I’m not so sure if the instructions is any useful, but that’s exactly how they make mooncakes in this hotel, all by hand and all in house. After trying it out for myself making the XL sized mooncake, I now really appreciate the effort it takes into making proper mooncakes. If you don’t get it just right, the skin will be uneven, or worse still, the ingredients spill out.
looks like handbag, but does not smell like one, yes they are mooncake boxes
The mooncakes at InterContinental are priced from about RM 17 to RM 25 each, with the mini almond milk cream with bird’s nest mooncake at RM 33. The best thing here is their super ridiculously cute mooncake box that resembles high fashion handbags, I was equally impressed and amused. Too awesome!
The 7 star premium collection is priced at RM 288, which includes 6 smaller and one giant mooncake.
The full list of flavors (traditional baked):
- white lotus paste with single egg yolk
- white lotus paste with double egg yolk (I love double egg yolk and actually want 4 egg yolks!)
- pure white lotus paste with nuts
- pandan paste with egg custard and walnuts
- bamboo charcoal paste with pumpkin seeds
- assorted nuts paste with chicken ham
- mini white chocolate snow skin with dark chocolate paste and rice crunch
- mini duo roseberry snow skin with spirulina paste and gummy candy
- mini peanut butter snow skin with dark chocolate paste and mixed nuts
- mini tiramisu paste with dried mix fruits and raisins
- mini green tea paste with single egg yolk
- mini durian meat with oats
- mini almon milk cream with bird’s nest
mooncake tray, and pick your own tea at Intercontinental KL
After messing about at the demonstration, we proceeded to OneSixFive to sample the exclusive afternoon tea showcasing their mooncakes.
The mooncake comes in a unique stand (RM128++ per stand for 2 persons) while you pick the tea (by TEALEAVES) from the box by first sampling them by smell. It’s quite a high life and there’s certainly more than enough mooncakes to go around for two person.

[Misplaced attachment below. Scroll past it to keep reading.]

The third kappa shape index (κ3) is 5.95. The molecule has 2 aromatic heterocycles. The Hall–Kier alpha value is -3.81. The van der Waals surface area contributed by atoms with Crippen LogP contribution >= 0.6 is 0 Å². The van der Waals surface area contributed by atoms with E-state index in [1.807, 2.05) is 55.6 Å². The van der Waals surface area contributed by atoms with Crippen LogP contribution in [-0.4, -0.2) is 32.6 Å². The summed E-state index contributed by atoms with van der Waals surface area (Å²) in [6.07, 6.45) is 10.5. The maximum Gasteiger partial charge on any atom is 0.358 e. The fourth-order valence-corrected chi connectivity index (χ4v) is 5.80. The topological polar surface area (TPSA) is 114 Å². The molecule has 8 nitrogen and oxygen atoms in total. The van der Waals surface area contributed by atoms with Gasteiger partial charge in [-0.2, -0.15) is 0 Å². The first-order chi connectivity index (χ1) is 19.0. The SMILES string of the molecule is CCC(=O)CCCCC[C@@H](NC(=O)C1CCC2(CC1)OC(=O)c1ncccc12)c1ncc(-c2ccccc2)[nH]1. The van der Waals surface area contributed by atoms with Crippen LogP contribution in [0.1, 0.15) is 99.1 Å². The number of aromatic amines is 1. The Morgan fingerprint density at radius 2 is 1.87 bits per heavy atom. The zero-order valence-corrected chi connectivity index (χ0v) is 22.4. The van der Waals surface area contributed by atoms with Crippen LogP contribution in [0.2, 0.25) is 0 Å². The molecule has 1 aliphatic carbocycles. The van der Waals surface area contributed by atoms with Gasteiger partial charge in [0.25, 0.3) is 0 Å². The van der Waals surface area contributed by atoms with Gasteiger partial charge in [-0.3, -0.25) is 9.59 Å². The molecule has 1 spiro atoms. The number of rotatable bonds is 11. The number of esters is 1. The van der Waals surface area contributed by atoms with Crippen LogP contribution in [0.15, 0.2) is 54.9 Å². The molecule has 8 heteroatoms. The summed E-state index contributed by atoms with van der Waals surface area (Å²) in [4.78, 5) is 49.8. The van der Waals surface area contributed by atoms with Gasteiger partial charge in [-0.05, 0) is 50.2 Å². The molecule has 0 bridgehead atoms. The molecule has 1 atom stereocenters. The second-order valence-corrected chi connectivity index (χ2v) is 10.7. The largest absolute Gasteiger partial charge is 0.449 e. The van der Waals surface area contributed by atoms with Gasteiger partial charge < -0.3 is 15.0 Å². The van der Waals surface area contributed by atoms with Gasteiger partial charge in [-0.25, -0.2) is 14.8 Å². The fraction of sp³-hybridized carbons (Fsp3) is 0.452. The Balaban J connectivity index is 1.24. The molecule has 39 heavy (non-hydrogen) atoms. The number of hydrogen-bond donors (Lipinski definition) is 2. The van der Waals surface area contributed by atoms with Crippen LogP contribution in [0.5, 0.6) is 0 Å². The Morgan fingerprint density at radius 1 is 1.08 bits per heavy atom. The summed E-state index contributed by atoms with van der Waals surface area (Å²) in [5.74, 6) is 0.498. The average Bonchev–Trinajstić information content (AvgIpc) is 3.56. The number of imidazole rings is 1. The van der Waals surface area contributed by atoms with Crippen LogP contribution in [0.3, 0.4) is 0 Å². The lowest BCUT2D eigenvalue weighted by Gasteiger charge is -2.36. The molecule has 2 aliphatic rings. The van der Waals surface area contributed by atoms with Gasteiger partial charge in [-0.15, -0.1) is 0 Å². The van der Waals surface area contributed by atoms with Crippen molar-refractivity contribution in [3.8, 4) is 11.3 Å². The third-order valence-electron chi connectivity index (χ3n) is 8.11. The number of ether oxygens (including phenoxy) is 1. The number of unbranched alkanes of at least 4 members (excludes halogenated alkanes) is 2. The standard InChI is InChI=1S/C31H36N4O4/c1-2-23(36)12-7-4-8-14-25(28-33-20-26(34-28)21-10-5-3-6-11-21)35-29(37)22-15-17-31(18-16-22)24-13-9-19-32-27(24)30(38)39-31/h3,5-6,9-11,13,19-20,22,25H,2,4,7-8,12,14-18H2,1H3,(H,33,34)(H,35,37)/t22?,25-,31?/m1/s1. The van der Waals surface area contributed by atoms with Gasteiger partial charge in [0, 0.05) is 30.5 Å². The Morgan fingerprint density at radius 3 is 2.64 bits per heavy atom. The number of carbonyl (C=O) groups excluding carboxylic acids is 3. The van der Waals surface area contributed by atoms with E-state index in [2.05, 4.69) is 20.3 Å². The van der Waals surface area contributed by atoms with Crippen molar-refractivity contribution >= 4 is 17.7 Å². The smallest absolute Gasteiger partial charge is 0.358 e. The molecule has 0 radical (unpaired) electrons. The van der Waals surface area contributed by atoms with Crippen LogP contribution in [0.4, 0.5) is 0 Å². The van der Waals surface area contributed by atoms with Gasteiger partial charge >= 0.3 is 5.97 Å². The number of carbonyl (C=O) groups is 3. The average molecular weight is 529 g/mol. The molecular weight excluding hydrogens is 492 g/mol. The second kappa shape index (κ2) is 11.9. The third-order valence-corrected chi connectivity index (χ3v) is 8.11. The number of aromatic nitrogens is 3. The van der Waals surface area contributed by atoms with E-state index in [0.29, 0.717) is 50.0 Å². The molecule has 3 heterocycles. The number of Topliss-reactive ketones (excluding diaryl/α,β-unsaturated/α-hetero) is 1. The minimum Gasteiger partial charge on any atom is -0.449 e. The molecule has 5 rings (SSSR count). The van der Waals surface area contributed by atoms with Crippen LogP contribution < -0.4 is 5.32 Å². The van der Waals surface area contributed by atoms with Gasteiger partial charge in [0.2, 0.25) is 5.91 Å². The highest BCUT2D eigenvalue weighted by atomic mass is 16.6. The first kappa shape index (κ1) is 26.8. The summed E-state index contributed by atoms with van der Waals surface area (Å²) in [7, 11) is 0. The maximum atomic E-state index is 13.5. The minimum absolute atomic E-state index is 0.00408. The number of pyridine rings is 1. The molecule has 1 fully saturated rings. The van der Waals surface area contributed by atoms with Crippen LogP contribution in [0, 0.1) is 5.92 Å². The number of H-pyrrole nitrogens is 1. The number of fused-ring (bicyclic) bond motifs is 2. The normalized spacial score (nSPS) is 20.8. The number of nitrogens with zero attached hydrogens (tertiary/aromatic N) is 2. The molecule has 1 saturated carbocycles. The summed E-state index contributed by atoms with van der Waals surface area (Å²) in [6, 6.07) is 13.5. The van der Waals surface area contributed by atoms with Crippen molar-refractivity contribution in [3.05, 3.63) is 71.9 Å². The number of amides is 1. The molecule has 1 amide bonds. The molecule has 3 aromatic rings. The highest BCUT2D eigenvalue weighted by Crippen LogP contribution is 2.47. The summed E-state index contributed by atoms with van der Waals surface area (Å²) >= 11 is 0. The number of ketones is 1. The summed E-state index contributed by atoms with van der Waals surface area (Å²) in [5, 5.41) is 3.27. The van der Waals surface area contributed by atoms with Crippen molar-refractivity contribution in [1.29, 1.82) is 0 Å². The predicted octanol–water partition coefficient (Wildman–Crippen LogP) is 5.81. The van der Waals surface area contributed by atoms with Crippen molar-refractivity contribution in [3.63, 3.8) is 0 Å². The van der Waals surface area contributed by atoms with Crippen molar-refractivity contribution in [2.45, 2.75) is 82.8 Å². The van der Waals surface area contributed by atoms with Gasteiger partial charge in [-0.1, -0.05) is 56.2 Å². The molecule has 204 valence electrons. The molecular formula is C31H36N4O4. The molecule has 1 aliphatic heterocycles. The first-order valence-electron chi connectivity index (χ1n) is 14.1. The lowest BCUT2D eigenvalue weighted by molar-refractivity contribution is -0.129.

mooncakes from InterContinental KL
As for the mooncakes, I find myself still gravitate towards the traditional white lotus paste with double egg yolk. The durian mooncake here was positively potent and should satisfy any durian lovers. I was a bit impartial to the gummy bear version though some really liked it. Other flavors were all pretty much spot on.
Oh, as for the bird’s nest mooncake, while interesting and certainly luxurious, it was tough to actually taste the bird’s nest itself due to the stronger tasting paste/skin necessary for a mooncake. Credit must be given to Chef Wong & Chef Lo for pushing the envelop though.
we had fun at the event, thanks to Chef Wong and Chef Lo
Mooncake festival lasts through 19th September, 2013. If you’re looking for some gift ideas, I gotta say that so far the handbag packaging here is the most impressive of all
165 Jalan Ampang,
50450 Kuala Lumpur
GPS: 3.159767, 101.718045
Tel: 03-2161 1111
Earlier this month was our good friend FireAngel (we call her ahfa)’s 18th birthday for the nth time, we decided to throw her a somewhat not-so-surprised party at 42 EAST, TTDI.
birthday girl and me with my awesome t-shirt
It was just an old fashion type of evening, hanging out, enjoying some finger foods, and having plenty of Kilkenny draught to go around for everyone. Over here at 42 EAST they serve them in three pints for RM 66++, a rather good deal.
I love the aroma of the dark ale served fresh, something that’s only topped by the awesome company that we had that night.
with a bunch of friends at 42 EAST, TTDI
Among the attendees were the familiar faces – Haze, Michael & Li Ling, Lance & Melissa, Horng & Yuki, Suan, Terence & Celine, Sam, Whey Lu, and AhFa’s date – John.
good times, great beer
I think we should do this more often and not just when someone’s ticker turns up a notch.
We’re gonna have another party real soon, can’t wait!
The first time I tried to go to Coco Tei, the Japanese restaurant formerly known as Hajime, was an exercise in patience. I took over 15 minutes driving around its previous location at Jalan Damai looking for the restaurant to no avail, there were no sightings of Hajime nor Coco Tei because well, it hasn’t been at Jalan Damai for over 2 years now even though Google map and some outdated blog posts tried to convince me otherwise.
Coco-Tei’s set lunch menu